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Devastating floods are becoming the norm for Vietnam
Vietnam is now suffering from even more adverse weather events than ever before. Earlier this year, within months, the country went from the coldest winter in history in the north, to the most severe drought in a century in the central and southern regions.
Then came consecutive downpours that caused severe floods in many parts of the country, with central provinces along the coast hit the hardest.
Climate change has been blamed for these extraordinary events and many warn that they can become more common, or even become the norm.
How floods affect Vietnam
Vietnam is among countries most exposed to floods, only after Bangladesh, India and China. Around 10 percent of Vietnamese population are affected by floods every year.
It is estimated that 2.3 percent of the country's total income is wiped out by floods.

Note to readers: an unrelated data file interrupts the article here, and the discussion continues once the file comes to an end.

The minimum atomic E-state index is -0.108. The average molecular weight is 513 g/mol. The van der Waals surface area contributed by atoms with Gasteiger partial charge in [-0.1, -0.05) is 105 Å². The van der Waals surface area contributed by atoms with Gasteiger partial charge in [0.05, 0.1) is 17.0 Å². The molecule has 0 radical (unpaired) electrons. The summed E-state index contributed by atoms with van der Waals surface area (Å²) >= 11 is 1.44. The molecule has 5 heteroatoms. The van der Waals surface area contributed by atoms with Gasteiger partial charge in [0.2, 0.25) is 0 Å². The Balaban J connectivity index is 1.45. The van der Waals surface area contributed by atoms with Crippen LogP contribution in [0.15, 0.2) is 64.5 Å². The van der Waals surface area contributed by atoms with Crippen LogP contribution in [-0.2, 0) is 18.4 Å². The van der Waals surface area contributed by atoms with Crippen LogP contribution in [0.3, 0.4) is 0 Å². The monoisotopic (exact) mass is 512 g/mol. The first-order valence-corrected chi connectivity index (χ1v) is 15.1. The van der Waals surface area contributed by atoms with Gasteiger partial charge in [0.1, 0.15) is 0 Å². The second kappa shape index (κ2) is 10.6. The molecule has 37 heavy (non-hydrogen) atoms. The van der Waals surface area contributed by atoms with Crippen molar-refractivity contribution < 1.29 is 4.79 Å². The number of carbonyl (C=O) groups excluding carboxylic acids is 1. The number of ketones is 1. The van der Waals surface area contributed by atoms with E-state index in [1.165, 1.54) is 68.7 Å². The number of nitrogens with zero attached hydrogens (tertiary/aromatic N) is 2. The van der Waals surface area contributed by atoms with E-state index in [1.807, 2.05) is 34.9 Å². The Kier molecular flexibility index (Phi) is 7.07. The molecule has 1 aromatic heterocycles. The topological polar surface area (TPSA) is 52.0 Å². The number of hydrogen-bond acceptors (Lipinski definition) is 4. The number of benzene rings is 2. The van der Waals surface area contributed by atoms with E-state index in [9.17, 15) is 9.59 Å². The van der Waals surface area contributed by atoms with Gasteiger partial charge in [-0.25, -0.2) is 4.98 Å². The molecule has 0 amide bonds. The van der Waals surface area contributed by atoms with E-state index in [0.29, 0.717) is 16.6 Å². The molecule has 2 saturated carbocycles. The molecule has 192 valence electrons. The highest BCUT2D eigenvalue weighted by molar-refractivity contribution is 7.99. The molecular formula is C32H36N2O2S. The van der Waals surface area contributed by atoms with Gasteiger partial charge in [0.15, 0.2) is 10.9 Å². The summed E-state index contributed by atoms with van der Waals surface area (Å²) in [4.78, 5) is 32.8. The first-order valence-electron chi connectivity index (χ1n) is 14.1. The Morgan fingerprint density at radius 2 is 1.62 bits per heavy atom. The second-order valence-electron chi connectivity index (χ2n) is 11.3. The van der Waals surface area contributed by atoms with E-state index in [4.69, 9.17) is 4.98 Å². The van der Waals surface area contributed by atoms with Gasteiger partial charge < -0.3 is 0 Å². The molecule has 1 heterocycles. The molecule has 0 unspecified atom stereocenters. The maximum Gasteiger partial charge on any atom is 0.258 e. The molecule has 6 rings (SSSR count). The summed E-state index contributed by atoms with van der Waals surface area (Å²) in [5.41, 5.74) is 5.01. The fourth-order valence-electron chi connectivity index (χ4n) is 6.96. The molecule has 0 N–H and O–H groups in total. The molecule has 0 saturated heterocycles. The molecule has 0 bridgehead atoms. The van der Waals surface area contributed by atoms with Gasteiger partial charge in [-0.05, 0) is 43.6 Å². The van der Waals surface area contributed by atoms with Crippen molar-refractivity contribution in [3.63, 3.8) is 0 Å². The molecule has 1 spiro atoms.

Globally, approximately 21 million people are affected by floods each year. The number could increase to 54 million in 2030.
Asian countries are most vulnerable to downpours and floods
The darker the color, the worse the situation is.
Water is rising
Rainfall in monsoon seasons tends to increase, according to the Intergovernmental Panel on Climate Change.
As such, by the end of the century, the average maximum rainfall will increase by over 20 percent in the south compared to recent baseline.
By 2030, even in the most favorable scenario for low carbon emissions, Vietnam may face a loss of $20.8 billion in gross domestic product, eight times higher than the loss now if no flood protection is implemented. Floods will have negative impacts on at least 2.6 million Vietnamese per year, as estimated by the Aqueduct Global Flood Analyzer.
In a worse scenario, if Vietnam doesn't have effective mitigation efforts or greenhouse gas emissions remain high, there will be at least a $26 billion loss in GDP, and 3.6 million people will be affected.
Want even more gloomy forecasts? By the end of the century, the ancient town of Hoi An could be swallowed by floods. Nearly half of the Mekong could also disappear.
This year's floods in central Vietnam have been considered the worst in history, with Quang Binh Province suffering the most.
More people are affected by floods than by any other type of natural disaster.
In October alone, floods killed 43 people, accounting for a third of total deaths caused by all natural disasters in the first 10 months, according to data from the General Statistics Office.
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